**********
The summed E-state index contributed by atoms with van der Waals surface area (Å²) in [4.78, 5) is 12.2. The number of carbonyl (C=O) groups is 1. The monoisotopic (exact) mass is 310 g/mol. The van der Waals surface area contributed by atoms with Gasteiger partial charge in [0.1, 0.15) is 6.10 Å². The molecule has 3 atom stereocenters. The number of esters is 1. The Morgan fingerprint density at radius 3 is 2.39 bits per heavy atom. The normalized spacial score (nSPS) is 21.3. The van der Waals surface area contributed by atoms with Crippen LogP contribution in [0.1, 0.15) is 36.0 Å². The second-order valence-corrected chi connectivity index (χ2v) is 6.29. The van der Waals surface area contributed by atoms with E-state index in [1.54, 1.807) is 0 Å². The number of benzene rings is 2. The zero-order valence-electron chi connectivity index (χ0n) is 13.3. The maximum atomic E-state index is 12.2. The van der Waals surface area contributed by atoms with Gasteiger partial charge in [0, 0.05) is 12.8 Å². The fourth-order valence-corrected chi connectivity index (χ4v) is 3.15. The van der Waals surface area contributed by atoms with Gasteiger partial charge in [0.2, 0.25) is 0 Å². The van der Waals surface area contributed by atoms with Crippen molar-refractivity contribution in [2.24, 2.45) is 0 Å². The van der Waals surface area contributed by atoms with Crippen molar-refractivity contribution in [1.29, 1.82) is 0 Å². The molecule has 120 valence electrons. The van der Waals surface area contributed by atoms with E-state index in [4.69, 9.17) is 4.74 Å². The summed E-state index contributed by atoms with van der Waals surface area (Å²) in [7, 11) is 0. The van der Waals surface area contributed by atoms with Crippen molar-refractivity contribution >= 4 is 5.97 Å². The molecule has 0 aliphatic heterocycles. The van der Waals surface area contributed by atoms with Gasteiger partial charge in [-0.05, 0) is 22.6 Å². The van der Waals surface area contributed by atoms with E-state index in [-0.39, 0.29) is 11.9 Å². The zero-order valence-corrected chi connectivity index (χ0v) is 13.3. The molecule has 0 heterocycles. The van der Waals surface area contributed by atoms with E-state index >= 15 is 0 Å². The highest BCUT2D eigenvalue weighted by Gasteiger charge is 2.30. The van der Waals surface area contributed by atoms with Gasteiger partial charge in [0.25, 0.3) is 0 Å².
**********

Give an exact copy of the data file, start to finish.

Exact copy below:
The summed E-state index contributed by atoms with van der Waals surface area (Å²) in [4.78, 5) is 12.2. The number of carbonyl (C=O) groups is 1. The monoisotopic (exact) mass is 310 g/mol. The van der Waals surface area contributed by atoms with Gasteiger partial charge in [0.1, 0.15) is 6.10 Å². The molecule has 3 atom stereocenters. The number of esters is 1. The Morgan fingerprint density at radius 3 is 2.39 bits per heavy atom. The normalized spacial score (nSPS) is 21.3. The van der Waals surface area contributed by atoms with Crippen LogP contribution in [0.1, 0.15) is 36.0 Å². The second-order valence-corrected chi connectivity index (χ2v) is 6.29. The van der Waals surface area contributed by atoms with E-state index in [1.54, 1.807) is 0 Å². The number of benzene rings is 2. The zero-order valence-electron chi connectivity index (χ0n) is 13.3. The maximum atomic E-state index is 12.2. The van der Waals surface area contributed by atoms with Gasteiger partial charge in [0, 0.05) is 12.8 Å². The fourth-order valence-corrected chi connectivity index (χ4v) is 3.15. The van der Waals surface area contributed by atoms with Gasteiger partial charge in [0.2, 0.25) is 0 Å². The van der Waals surface area contributed by atoms with Crippen molar-refractivity contribution in [2.24, 2.45) is 0 Å². The van der Waals surface area contributed by atoms with Crippen molar-refractivity contribution in [1.29, 1.82) is 0 Å². The molecule has 120 valence electrons. The van der Waals surface area contributed by atoms with E-state index in [4.69, 9.17) is 4.74 Å². The summed E-state index contributed by atoms with van der Waals surface area (Å²) in [7, 11) is 0. The van der Waals surface area contributed by atoms with Crippen molar-refractivity contribution >= 4 is 5.97 Å². The molecule has 0 aliphatic heterocycles. The van der Waals surface area contributed by atoms with Gasteiger partial charge in [-0.05, 0) is 22.6 Å². The van der Waals surface area contributed by atoms with E-state index in [-0.39, 0.29) is 11.9 Å². The zero-order valence-corrected chi connectivity index (χ0v) is 13.3. The molecule has 0 heterocycles. The van der Waals surface area contributed by atoms with E-state index >= 15 is 0 Å². The highest BCUT2D eigenvalue weighted by Gasteiger charge is 2.30. The van der Waals surface area contributed by atoms with Gasteiger partial charge in [0.25, 0.3) is 0 Å².